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Today we all know about networking and how important it is. In the early 1990s, when I was a new mom, the whole networking concept was relatively new. “It’s not what you know, but who you know,” was a phrase that was tossed about, but there wasn’t really a commonly used term to define how to get to know the right people. This changed quickly, largely in concert with the rapid expansion of technology and its encroachment into our everyday lives. Networking became a buzz word for new grads and job seekers in all disciplines. However, for me and other women who instead chose to be stay-at-home moms, it was something added to the “do someday” list, the mental file folder of things to do if and when toddlerhood ever ended.

Although I cherished (most of) the moments with my little cherubs, staying home was sometimes lonely. Having a reduced income also reduced the options to get out and meet people. Being a rather shy person to begin with, I was somewhat isolated and chattered away to my husband most evenings, desperate to have an adult to talk to. I read most of the popular parenting magazines, most of which addressed in some way how to help your children be social creatures and make friends, but there was nothing about making sure Mom was social. It was the time of the Mommy Wars, when working moms and stay-at-homes were pitted against one another, as if one option were inherently better than the other. There was really no talk of working together.

As my children reached school age, my social pool opened up and I started to make friends (with the parents of their friends). Contrary to my nature, I began talking to every other mom I encountered, on the playground, the T-ball field, walking down the street. In the bizarre world we lived in as parents of young children, we would swap sick kid stories, kitchen disaster stories, even birth stories.

Without my realizing it, I had formed my own Mommy Network. Even though I had shared some intimate parts of my life with perfect strangers, there were a select few who I let in to see the real me: the one who sometimes got overwhelmed or scared, said really stupid things and had “bad mommy” moments. These were the women I knew I could count on when I felt like running away, when I couldn’t bear to hear the word, “mommy” one more time, when I was the one who needed a time out. They put things into perspective (letting the kids watch one more episode of Barney to buy me time to make dinner was not going to kill their IQ) and shared their own shortcomings. They made me realize that perfection was not a necessary component of success. We may not have agreed on everything, but we shared basic parenting philosophies and a desire to connect.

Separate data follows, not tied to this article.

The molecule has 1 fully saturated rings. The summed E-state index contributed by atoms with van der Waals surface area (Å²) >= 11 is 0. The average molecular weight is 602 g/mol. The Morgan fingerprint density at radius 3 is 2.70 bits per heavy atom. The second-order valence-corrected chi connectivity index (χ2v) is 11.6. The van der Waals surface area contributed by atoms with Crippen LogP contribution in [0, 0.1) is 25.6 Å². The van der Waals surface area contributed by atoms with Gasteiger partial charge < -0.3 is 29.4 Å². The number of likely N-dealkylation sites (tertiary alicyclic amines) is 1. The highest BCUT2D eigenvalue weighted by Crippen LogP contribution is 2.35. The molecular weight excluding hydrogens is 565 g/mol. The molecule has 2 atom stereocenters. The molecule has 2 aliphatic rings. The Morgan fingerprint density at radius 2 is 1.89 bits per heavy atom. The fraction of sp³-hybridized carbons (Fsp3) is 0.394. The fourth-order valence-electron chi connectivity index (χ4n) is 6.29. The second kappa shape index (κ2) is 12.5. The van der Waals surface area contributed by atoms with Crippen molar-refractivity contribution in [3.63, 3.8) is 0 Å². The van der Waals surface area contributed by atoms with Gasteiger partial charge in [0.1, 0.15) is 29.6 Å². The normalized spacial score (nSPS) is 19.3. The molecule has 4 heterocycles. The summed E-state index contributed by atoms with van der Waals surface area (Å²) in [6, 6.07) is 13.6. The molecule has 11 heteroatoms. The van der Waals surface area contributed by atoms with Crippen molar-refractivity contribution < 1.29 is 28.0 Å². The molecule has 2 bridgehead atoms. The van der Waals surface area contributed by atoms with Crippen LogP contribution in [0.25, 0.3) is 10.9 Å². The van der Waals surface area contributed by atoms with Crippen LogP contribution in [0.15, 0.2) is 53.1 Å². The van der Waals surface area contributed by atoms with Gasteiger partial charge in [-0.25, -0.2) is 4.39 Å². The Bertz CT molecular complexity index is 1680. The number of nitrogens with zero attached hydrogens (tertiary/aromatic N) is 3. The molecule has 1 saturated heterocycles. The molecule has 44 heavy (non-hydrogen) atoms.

Since I continued to have children, and members of my earliest Mommy Network did not, my circle grew. I still had the original members to lean on (after all, we still were all encountering new developmental levels as our children grew into teens and beyond), but I added new ones. Although my children were older, and I was looked to as the “expert” in some areas, I also learned new things about parenting and myself from these wonderful women. As crazy as things sometimes got, we knew that the others were there to help with practical things as well as dealing with the complicated emotions that go along with parenting. We saw each other at our best and our worst. We took care of each other, and tried to make sure we all got a little “me time” by trading off kids for an afternoon. We divided the labor by planning group outings and took turns hosting neighborhood get-togethers.

The Mommy Network saved me, more than once. Having others who are sharing time “in the trenches,” who truly “get” what your day-to-day is like, help keep things in perspective and remind you that no one is perfect; we all need support. Having those who are willing to jump in and do what needs to be done (without asking what needs to be done) are invaluable. When you find them, let them in (no matter how messy your house may be) and let them be there for you. It is likely that, no matter how put together they seem on the outside, they could use some help too.

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Kimberly Yavorski

Kimberly Yavorski is a freelancer and mom of four who writes frequently on the topics of parenting, education, social issues and the outdoors. She is always searching for things to learn and new places to explore. Links to her writing and blogs can be found at www.kimberlyyavorski.com.

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